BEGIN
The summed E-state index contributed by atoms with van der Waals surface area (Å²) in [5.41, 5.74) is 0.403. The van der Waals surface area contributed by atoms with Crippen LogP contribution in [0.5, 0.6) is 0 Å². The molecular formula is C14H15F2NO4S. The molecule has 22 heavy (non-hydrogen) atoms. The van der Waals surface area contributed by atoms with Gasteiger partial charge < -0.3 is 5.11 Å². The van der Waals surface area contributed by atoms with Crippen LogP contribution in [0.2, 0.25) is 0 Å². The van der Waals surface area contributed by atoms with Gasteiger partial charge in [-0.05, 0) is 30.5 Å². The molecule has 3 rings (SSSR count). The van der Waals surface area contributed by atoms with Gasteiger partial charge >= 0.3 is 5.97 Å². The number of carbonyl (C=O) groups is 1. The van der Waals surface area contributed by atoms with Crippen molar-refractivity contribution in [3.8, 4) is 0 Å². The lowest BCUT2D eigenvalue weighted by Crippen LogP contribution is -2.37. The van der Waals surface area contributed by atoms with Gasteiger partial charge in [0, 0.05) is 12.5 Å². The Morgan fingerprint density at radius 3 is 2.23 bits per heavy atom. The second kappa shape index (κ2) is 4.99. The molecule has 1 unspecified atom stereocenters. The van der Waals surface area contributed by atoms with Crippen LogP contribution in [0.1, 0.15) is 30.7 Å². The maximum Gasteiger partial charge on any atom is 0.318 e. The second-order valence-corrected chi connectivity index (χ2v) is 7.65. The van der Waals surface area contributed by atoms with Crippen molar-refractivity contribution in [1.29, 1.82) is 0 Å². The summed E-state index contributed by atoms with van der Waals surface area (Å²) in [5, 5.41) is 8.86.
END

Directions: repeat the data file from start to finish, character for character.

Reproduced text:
The summed E-state index contributed by atoms with van der Waals surface area (Å²) in [5.41, 5.74) is 0.403. The van der Waals surface area contributed by atoms with Crippen LogP contribution in [0.5, 0.6) is 0 Å². The molecular formula is C14H15F2NO4S. The molecule has 22 heavy (non-hydrogen) atoms. The van der Waals surface area contributed by atoms with Gasteiger partial charge < -0.3 is 5.11 Å². The van der Waals surface area contributed by atoms with Crippen LogP contribution in [0.2, 0.25) is 0 Å². The van der Waals surface area contributed by atoms with Gasteiger partial charge in [-0.05, 0) is 30.5 Å². The molecule has 3 rings (SSSR count). The van der Waals surface area contributed by atoms with Gasteiger partial charge >= 0.3 is 5.97 Å². The number of carbonyl (C=O) groups is 1. The van der Waals surface area contributed by atoms with Crippen molar-refractivity contribution in [3.8, 4) is 0 Å². The lowest BCUT2D eigenvalue weighted by Crippen LogP contribution is -2.37. The van der Waals surface area contributed by atoms with Gasteiger partial charge in [0, 0.05) is 12.5 Å². The Morgan fingerprint density at radius 3 is 2.23 bits per heavy atom. The second kappa shape index (κ2) is 4.99. The molecule has 1 unspecified atom stereocenters. The van der Waals surface area contributed by atoms with Crippen LogP contribution in [0.1, 0.15) is 30.7 Å². The maximum Gasteiger partial charge on any atom is 0.318 e. The second-order valence-corrected chi connectivity index (χ2v) is 7.65. The van der Waals surface area contributed by atoms with Crippen molar-refractivity contribution in [1.29, 1.82) is 0 Å². The summed E-state index contributed by atoms with van der Waals surface area (Å²) in [5, 5.41) is 8.86.